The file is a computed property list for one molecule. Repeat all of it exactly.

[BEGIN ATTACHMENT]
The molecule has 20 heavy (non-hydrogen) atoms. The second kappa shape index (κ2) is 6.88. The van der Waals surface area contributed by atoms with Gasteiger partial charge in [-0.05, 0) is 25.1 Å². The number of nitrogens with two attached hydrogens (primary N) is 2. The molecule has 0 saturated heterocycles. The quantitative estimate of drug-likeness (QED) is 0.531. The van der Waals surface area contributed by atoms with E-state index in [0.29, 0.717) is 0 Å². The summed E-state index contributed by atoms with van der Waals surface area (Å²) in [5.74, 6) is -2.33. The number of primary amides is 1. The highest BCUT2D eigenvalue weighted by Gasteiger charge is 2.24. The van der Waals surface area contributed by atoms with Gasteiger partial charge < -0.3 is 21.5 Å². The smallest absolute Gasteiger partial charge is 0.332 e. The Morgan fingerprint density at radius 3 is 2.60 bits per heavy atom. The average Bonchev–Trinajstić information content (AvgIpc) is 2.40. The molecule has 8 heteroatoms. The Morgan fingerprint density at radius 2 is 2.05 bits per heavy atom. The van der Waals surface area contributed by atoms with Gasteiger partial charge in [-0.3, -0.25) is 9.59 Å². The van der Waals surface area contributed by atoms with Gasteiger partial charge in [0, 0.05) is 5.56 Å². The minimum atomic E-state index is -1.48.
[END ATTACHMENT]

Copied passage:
The molecule has 20 heavy (non-hydrogen) atoms. The second kappa shape index (κ2) is 6.88. The van der Waals surface area contributed by atoms with Gasteiger partial charge in [-0.05, 0) is 25.1 Å². The number of nitrogens with two attached hydrogens (primary N) is 2. The molecule has 0 saturated heterocycles. The quantitative estimate of drug-likeness (QED) is 0.531. The van der Waals surface area contributed by atoms with E-state index in [0.29, 0.717) is 0 Å². The summed E-state index contributed by atoms with van der Waals surface area (Å²) in [5.74, 6) is -2.33. The number of primary amides is 1. The highest BCUT2D eigenvalue weighted by Gasteiger charge is 2.24. The van der Waals surface area contributed by atoms with Gasteiger partial charge < -0.3 is 21.5 Å². The smallest absolute Gasteiger partial charge is 0.332 e. The Morgan fingerprint density at radius 3 is 2.60 bits per heavy atom. The average Bonchev–Trinajstić information content (AvgIpc) is 2.40. The molecule has 8 heteroatoms. The Morgan fingerprint density at radius 2 is 2.05 bits per heavy atom. The van der Waals surface area contributed by atoms with Gasteiger partial charge in [-0.3, -0.25) is 9.59 Å². The van der Waals surface area contributed by atoms with Gasteiger partial charge in [0, 0.05) is 5.56 Å². The minimum atomic E-state index is -1.48.